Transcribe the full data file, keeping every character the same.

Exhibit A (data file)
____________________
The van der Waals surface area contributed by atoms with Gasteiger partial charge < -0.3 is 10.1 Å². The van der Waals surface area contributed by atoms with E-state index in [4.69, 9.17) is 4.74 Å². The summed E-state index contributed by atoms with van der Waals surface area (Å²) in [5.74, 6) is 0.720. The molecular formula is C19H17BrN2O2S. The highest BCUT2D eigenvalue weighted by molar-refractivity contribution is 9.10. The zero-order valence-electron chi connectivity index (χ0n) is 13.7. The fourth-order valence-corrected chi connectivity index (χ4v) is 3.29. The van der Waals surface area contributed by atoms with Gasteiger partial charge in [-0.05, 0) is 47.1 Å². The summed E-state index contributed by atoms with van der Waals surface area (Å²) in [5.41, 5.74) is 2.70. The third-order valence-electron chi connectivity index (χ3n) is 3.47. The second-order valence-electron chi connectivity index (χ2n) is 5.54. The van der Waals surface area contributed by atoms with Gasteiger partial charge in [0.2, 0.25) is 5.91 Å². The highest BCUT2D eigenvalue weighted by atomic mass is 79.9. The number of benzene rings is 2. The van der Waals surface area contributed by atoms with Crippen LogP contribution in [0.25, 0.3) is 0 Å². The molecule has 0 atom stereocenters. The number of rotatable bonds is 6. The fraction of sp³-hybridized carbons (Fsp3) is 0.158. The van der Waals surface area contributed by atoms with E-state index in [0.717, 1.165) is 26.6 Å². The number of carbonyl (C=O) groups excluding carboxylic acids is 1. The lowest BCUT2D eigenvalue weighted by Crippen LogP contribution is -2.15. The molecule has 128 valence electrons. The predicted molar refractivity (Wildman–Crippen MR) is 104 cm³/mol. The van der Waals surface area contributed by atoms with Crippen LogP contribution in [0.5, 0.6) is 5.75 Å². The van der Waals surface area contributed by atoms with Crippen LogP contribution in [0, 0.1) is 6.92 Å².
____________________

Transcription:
The van der Waals surface area contributed by atoms with Gasteiger partial charge < -0.3 is 10.1 Å². The van der Waals surface area contributed by atoms with E-state index in [4.69, 9.17) is 4.74 Å². The summed E-state index contributed by atoms with van der Waals surface area (Å²) in [5.74, 6) is 0.720. The molecular formula is C19H17BrN2O2S. The highest BCUT2D eigenvalue weighted by molar-refractivity contribution is 9.10. The zero-order valence-electron chi connectivity index (χ0n) is 13.7. The fourth-order valence-corrected chi connectivity index (χ4v) is 3.29. The van der Waals surface area contributed by atoms with Gasteiger partial charge in [-0.05, 0) is 47.1 Å². The summed E-state index contributed by atoms with van der Waals surface area (Å²) in [5.41, 5.74) is 2.70. The third-order valence-electron chi connectivity index (χ3n) is 3.47. The second-order valence-electron chi connectivity index (χ2n) is 5.54. The van der Waals surface area contributed by atoms with Gasteiger partial charge in [0.2, 0.25) is 5.91 Å². The highest BCUT2D eigenvalue weighted by atomic mass is 79.9. The number of benzene rings is 2. The van der Waals surface area contributed by atoms with Crippen LogP contribution in [0.25, 0.3) is 0 Å². The molecule has 0 atom stereocenters. The number of rotatable bonds is 6. The fraction of sp³-hybridized carbons (Fsp3) is 0.158. The van der Waals surface area contributed by atoms with E-state index in [0.717, 1.165) is 26.6 Å². The number of carbonyl (C=O) groups excluding carboxylic acids is 1. The lowest BCUT2D eigenvalue weighted by Crippen LogP contribution is -2.15. The molecule has 128 valence electrons. The predicted molar refractivity (Wildman–Crippen MR) is 104 cm³/mol. The van der Waals surface area contributed by atoms with Crippen LogP contribution in [0.5, 0.6) is 5.75 Å². The van der Waals surface area contributed by atoms with Crippen LogP contribution in [0, 0.1) is 6.92 Å².